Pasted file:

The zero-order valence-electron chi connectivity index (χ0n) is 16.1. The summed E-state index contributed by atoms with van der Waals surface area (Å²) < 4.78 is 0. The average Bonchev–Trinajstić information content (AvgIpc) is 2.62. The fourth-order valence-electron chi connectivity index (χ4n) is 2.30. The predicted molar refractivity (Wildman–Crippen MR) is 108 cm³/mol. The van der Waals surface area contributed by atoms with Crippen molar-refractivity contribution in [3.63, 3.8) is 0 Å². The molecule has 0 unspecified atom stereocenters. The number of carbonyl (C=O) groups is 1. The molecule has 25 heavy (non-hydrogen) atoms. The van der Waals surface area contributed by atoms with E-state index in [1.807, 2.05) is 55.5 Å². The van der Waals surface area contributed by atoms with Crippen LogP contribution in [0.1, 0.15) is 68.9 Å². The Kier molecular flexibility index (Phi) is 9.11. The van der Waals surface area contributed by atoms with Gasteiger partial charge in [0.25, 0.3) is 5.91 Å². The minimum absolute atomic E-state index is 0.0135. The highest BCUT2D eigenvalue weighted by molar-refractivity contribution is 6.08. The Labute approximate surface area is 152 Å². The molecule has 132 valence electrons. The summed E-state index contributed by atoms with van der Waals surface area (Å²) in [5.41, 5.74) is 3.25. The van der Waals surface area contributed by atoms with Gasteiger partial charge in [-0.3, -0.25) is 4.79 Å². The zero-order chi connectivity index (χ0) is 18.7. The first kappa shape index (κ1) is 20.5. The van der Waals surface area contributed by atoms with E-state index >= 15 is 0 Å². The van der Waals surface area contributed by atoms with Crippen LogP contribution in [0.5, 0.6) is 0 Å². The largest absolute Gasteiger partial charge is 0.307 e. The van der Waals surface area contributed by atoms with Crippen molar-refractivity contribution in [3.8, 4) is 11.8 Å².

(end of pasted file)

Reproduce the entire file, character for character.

The zero-order valence-electron chi connectivity index (χ0n) is 16.1. The summed E-state index contributed by atoms with van der Waals surface area (Å²) < 4.78 is 0. The average Bonchev–Trinajstić information content (AvgIpc) is 2.62. The fourth-order valence-electron chi connectivity index (χ4n) is 2.30. The predicted molar refractivity (Wildman–Crippen MR) is 108 cm³/mol. The van der Waals surface area contributed by atoms with Crippen molar-refractivity contribution in [3.63, 3.8) is 0 Å². The molecule has 0 unspecified atom stereocenters. The number of carbonyl (C=O) groups is 1. The molecule has 25 heavy (non-hydrogen) atoms. The van der Waals surface area contributed by atoms with E-state index in [1.807, 2.05) is 55.5 Å². The van der Waals surface area contributed by atoms with Crippen LogP contribution in [0.1, 0.15) is 68.9 Å². The Kier molecular flexibility index (Phi) is 9.11. The van der Waals surface area contributed by atoms with Gasteiger partial charge in [0.25, 0.3) is 5.91 Å². The minimum absolute atomic E-state index is 0.0135. The highest BCUT2D eigenvalue weighted by molar-refractivity contribution is 6.08. The Labute approximate surface area is 152 Å². The molecule has 132 valence electrons. The summed E-state index contributed by atoms with van der Waals surface area (Å²) in [5.41, 5.74) is 3.25. The van der Waals surface area contributed by atoms with Gasteiger partial charge in [-0.3, -0.25) is 4.79 Å². The zero-order chi connectivity index (χ0) is 18.7. The first kappa shape index (κ1) is 20.5. The van der Waals surface area contributed by atoms with E-state index >= 15 is 0 Å². The van der Waals surface area contributed by atoms with Crippen LogP contribution in [0.5, 0.6) is 0 Å². The largest absolute Gasteiger partial charge is 0.307 e. The van der Waals surface area contributed by atoms with Crippen molar-refractivity contribution in [3.8, 4) is 11.8 Å².